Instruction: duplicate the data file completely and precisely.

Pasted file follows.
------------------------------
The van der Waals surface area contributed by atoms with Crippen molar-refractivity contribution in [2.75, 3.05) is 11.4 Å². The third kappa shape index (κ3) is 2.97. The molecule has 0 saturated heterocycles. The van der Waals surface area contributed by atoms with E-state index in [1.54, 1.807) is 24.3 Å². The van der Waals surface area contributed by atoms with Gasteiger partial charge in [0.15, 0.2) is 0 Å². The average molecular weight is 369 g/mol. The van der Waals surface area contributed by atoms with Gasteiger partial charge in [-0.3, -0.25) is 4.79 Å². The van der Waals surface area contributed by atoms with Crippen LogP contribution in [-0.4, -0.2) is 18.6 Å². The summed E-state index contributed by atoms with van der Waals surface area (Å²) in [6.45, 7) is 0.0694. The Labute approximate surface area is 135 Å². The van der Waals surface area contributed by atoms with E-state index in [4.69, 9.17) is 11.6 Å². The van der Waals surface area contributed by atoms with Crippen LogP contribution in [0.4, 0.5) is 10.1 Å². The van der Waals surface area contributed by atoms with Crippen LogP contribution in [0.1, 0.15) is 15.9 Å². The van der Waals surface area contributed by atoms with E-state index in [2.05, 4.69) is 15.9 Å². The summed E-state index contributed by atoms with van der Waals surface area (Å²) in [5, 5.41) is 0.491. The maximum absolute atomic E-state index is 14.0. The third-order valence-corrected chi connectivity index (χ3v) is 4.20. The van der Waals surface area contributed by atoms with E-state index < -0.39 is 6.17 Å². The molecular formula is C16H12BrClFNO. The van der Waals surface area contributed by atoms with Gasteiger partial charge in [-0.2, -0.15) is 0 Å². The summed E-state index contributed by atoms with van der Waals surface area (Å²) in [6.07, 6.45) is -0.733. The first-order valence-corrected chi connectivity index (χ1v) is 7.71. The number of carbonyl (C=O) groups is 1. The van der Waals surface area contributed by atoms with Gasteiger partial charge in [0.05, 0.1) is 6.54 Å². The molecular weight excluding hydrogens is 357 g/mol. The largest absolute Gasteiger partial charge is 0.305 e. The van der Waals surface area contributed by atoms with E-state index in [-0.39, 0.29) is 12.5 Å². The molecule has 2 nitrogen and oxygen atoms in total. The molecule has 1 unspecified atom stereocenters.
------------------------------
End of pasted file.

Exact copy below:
The van der Waals surface area contributed by atoms with Crippen molar-refractivity contribution in [2.75, 3.05) is 11.4 Å². The third kappa shape index (κ3) is 2.97. The molecule has 0 saturated heterocycles. The van der Waals surface area contributed by atoms with E-state index in [1.54, 1.807) is 24.3 Å². The van der Waals surface area contributed by atoms with Gasteiger partial charge in [0.15, 0.2) is 0 Å². The average molecular weight is 369 g/mol. The van der Waals surface area contributed by atoms with Gasteiger partial charge in [-0.3, -0.25) is 4.79 Å². The van der Waals surface area contributed by atoms with Crippen LogP contribution in [-0.4, -0.2) is 18.6 Å². The summed E-state index contributed by atoms with van der Waals surface area (Å²) in [6.45, 7) is 0.0694. The Labute approximate surface area is 135 Å². The van der Waals surface area contributed by atoms with E-state index in [4.69, 9.17) is 11.6 Å². The van der Waals surface area contributed by atoms with Crippen LogP contribution in [0.4, 0.5) is 10.1 Å². The van der Waals surface area contributed by atoms with Crippen LogP contribution in [0.1, 0.15) is 15.9 Å². The van der Waals surface area contributed by atoms with E-state index in [2.05, 4.69) is 15.9 Å². The summed E-state index contributed by atoms with van der Waals surface area (Å²) in [5, 5.41) is 0.491. The maximum absolute atomic E-state index is 14.0. The third-order valence-corrected chi connectivity index (χ3v) is 4.20. The van der Waals surface area contributed by atoms with E-state index < -0.39 is 6.17 Å². The molecular formula is C16H12BrClFNO. The van der Waals surface area contributed by atoms with Gasteiger partial charge in [-0.2, -0.15) is 0 Å². The summed E-state index contributed by atoms with van der Waals surface area (Å²) in [6.07, 6.45) is -0.733. The first-order valence-corrected chi connectivity index (χ1v) is 7.71. The number of carbonyl (C=O) groups is 1. The van der Waals surface area contributed by atoms with Gasteiger partial charge in [0.05, 0.1) is 6.54 Å². The molecular weight excluding hydrogens is 357 g/mol. The largest absolute Gasteiger partial charge is 0.305 e. The van der Waals surface area contributed by atoms with E-state index in [-0.39, 0.29) is 12.5 Å². The molecule has 2 nitrogen and oxygen atoms in total. The molecule has 1 unspecified atom stereocenters.